Beauty and the Beast of Paradise Lost Volume 4 Review

If you’ve been enjoying the intrigue and mystery of Kaori Yuki’s Beauty and the Beast of Paradise Lost, then this fourth volume of the series should really grab you as it throws up some fascinating developments and tons of drama.

Following the third volume’s surprising cliff-hanger, Princess Belle has finally awoken, yet what would normally be a cause of celebration is anything but for our Belle, who faces heartbreak as she realises that her love for the Beast will never be requited. Forced to become the Princess’ attendant, Belle must now face her feelings as she works for a woman who really just wants her out of the way, lest her fiancé’s eyes wander to the new prettiest girl in the room. Meanwhile at the capital, Madame La Médium’s final plans are about to come to fruition, as she plans a trap to finish off the Beast once and for all.

With the series ending at Volume 5, you really get the sense that this volume is the turning point towards the end, with the story placing more of a focus on drama and plot development over the more action-oriented third volume. This is a switch that is all for the better, as it is packed with a lot of different twists and turns that really change your understanding of the story and its characters.

The awakening of Princess Belle here is key as it completely changes the character dynamics and puts our Belle in a very awkward position, with her now having to deal with the woman the man she loves is engaged to. It’s great at displaying the emotions of its characters through both its art and its dialogue, as you can really feel Belle’s self-confidence crumble as she reverts more towards how she was in the first volume in a “back down to Earth with a bump” kind of style.

Of course, with this being Belle’s story you aren’t supposed to like the Princess, and it’s definitely easier to spot her character flaws as she never feels quite right. As much as she smiles for the castle residents, a lot of the artwork gives her an air of superiority and entitlement, often sporting a stern and dissatisfied look. You just get the feeling that she’s probably just in this for the power and status despite how much she says she loves the beastly Prince Cyril, and there’s quite a few character moments and flashbacks that really reinforce this impression, particularly with a big set piece halfway through which really had me thinking “wow this is one cruel woman”.

While the appearance of the Princess does take up a large chunk of this volume, the side characters aren’t forgotten about either thankfully, with one of them completing a full turnaround from earlier in the series, getting a really nice hurrah moment and properly giving Belle what is an admittedly small group of friends within the castle. On the other side, there’s also a couple of funny moments as Madame La Médium continues her manipulation of the royal court, while it’s eager to poke fun at the fact one rather faceless character who has been around since the first volume finally has a chance to shine.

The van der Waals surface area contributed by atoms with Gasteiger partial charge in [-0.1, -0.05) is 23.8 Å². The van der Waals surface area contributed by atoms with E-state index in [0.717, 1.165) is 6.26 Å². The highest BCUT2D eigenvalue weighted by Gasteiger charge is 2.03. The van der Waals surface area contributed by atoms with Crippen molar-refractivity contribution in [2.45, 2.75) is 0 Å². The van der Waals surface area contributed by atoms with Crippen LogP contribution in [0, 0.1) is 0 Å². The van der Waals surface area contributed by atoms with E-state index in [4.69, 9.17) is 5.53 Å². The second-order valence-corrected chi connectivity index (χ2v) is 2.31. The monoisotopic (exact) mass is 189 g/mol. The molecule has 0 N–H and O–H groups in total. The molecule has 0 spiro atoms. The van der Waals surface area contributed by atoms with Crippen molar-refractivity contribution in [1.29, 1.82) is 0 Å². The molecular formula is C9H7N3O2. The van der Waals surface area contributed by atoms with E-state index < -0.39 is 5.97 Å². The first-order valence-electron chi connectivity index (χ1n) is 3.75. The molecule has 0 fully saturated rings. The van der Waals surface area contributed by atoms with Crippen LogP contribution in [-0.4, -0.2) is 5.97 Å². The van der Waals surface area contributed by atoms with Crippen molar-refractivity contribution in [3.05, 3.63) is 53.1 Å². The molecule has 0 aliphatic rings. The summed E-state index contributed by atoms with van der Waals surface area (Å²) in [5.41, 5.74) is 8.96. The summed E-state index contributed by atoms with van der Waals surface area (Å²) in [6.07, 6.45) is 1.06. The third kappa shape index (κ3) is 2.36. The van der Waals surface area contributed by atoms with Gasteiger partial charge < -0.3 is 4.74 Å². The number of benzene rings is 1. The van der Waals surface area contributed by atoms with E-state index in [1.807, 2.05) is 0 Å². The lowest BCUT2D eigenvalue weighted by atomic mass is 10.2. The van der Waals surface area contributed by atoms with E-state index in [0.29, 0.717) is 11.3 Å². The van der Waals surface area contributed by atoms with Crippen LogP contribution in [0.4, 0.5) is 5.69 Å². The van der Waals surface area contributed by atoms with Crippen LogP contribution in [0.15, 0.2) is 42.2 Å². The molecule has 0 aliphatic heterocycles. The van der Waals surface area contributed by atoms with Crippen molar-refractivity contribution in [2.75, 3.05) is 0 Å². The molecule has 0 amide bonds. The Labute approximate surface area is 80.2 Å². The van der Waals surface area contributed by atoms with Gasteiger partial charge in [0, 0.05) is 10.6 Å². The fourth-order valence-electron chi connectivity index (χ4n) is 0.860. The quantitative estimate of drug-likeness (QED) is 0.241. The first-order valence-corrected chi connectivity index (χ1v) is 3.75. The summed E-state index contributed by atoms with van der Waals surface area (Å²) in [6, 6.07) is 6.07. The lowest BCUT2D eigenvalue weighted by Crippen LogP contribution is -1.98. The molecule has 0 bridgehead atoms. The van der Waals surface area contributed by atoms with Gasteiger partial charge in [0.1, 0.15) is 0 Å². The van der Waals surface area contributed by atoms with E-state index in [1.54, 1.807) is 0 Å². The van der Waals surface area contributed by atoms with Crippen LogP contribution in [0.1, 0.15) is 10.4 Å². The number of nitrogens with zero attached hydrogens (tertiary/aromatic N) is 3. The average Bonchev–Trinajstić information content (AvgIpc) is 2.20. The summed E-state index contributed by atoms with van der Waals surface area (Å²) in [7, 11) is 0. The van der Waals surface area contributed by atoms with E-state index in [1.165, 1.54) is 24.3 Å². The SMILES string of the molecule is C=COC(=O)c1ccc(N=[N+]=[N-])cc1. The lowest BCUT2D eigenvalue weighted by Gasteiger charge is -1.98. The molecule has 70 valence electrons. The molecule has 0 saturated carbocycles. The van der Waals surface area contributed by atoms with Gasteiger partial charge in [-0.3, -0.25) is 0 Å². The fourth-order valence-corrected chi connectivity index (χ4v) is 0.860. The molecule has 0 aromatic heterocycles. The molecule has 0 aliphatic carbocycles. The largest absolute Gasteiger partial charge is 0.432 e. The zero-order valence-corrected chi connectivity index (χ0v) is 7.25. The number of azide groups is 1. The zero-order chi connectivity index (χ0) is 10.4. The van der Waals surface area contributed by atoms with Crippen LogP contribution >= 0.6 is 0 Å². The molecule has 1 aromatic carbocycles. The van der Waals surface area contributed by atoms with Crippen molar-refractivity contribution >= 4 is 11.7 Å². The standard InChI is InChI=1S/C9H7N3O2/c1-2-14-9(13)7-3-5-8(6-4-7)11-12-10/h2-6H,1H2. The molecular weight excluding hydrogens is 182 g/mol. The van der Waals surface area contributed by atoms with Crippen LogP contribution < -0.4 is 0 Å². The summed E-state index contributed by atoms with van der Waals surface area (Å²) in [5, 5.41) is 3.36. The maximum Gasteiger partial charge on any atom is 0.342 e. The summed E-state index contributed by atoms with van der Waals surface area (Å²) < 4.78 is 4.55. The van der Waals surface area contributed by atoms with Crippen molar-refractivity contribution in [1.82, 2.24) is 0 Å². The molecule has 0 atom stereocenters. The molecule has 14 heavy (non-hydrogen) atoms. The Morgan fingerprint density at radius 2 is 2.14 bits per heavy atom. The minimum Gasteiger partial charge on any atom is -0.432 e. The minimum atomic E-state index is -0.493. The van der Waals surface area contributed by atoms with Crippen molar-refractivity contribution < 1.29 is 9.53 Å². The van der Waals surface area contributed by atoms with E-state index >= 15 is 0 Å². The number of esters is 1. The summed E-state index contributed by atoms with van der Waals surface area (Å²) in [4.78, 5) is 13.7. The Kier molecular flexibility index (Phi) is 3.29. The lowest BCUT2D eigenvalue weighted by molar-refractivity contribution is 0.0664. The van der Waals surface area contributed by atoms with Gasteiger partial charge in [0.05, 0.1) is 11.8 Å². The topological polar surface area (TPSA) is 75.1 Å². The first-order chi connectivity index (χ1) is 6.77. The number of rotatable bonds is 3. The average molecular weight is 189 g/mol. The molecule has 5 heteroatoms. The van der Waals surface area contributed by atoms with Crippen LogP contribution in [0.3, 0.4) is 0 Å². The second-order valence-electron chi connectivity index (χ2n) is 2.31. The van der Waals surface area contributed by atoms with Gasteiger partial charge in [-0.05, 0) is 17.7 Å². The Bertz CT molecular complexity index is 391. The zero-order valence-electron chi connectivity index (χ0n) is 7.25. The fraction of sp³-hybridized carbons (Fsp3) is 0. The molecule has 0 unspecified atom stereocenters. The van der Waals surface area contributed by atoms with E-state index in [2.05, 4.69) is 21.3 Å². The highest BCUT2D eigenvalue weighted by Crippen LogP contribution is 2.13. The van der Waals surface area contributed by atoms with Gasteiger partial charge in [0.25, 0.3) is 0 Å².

Despite it being one of the more fascinating volumes in the series it’s still not quite perfect, and I’ve never really gelled with the narrative style of chopping and changing between two different viewpoints which it still does here. However we’re getting to the point where these two pieces of the narrative are merging into one, so we’ll probably see at least a lot less of this in the final volume.

In addition, some of the transitions between different plot points can feel rather sudden as the story moves into the endgame, and it does feel as if there was either a little bit more to tell or a missing piece of connective tissue. That said, it does feel about right to bring the story to its climax, and I’d rather have a well-written shorter series rather than a longer one that is dragged out for no reason. It must also be said that Kaori Yuki was ill when writing this series, and I honestly think it’s a testament to her talent for her to be able to crank out something this good in the circumstances.

I still love the artwork for this series, which continues to particularly excel with its close-up character art, as well as its period details and costume design. In a series where one of its main themes is the perception of beauty, you do appreciate the level of detail that goes into not just the fancy dresses, but also the attention placed on physical flaws like burns or scars, so you get both ends of the picture.

Beauty and the Beast of Paradise Lost continues to be published by Kodansha both physically and digitally. Translation of this volume is handled by Rose Padgett and has no issues to note.

Overall, Volume 4 of Beauty and the Best of Paradise Lost is a fascinating read that grabs you with its mystery, intrigue, and dramatic developments as it marks itself out as a turning point in the story and we head towards the endgame. If you have enjoyed the series so far and have fallen in love with its characters, then picking this up is a no-brainer as it reveals a lot more about them and pushes them through a variety of twists and turns before we get to the final confrontation. While seeing a good series end always has a tinge of sadness, I personally can’t wait to dig into the final volume.

8 / 10


With a chant of "Ai-katsu!", Matthew Tinn spends their days filled with idol music and J-Pop. A somewhat frequent-ish visitor to Japan, they love writing and talking about anime, Japanese music and video games.

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